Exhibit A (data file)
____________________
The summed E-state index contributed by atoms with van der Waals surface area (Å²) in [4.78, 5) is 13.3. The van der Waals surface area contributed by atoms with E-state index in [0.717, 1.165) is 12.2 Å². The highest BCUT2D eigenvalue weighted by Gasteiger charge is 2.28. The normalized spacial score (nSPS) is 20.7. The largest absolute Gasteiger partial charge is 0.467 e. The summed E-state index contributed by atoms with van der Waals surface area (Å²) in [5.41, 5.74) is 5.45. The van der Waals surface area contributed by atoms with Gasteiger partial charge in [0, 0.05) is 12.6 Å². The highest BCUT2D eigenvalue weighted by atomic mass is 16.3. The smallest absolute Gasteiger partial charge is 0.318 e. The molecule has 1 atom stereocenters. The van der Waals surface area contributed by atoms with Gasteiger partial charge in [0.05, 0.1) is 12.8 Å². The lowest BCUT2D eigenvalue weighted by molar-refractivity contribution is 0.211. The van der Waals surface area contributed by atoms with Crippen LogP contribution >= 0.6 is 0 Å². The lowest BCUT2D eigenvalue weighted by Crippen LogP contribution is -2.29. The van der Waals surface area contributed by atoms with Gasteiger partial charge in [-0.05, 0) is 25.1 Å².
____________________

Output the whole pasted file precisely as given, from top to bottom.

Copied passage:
The summed E-state index contributed by atoms with van der Waals surface area (Å²) in [4.78, 5) is 13.3. The van der Waals surface area contributed by atoms with E-state index in [0.717, 1.165) is 12.2 Å². The highest BCUT2D eigenvalue weighted by Gasteiger charge is 2.28. The normalized spacial score (nSPS) is 20.7. The largest absolute Gasteiger partial charge is 0.467 e. The summed E-state index contributed by atoms with van der Waals surface area (Å²) in [5.41, 5.74) is 5.45. The van der Waals surface area contributed by atoms with Gasteiger partial charge in [0, 0.05) is 12.6 Å². The highest BCUT2D eigenvalue weighted by atomic mass is 16.3. The smallest absolute Gasteiger partial charge is 0.318 e. The molecule has 1 atom stereocenters. The van der Waals surface area contributed by atoms with Gasteiger partial charge in [0.05, 0.1) is 12.8 Å². The lowest BCUT2D eigenvalue weighted by molar-refractivity contribution is 0.211. The van der Waals surface area contributed by atoms with Crippen LogP contribution >= 0.6 is 0 Å². The lowest BCUT2D eigenvalue weighted by Crippen LogP contribution is -2.29. The van der Waals surface area contributed by atoms with Gasteiger partial charge in [-0.05, 0) is 25.1 Å².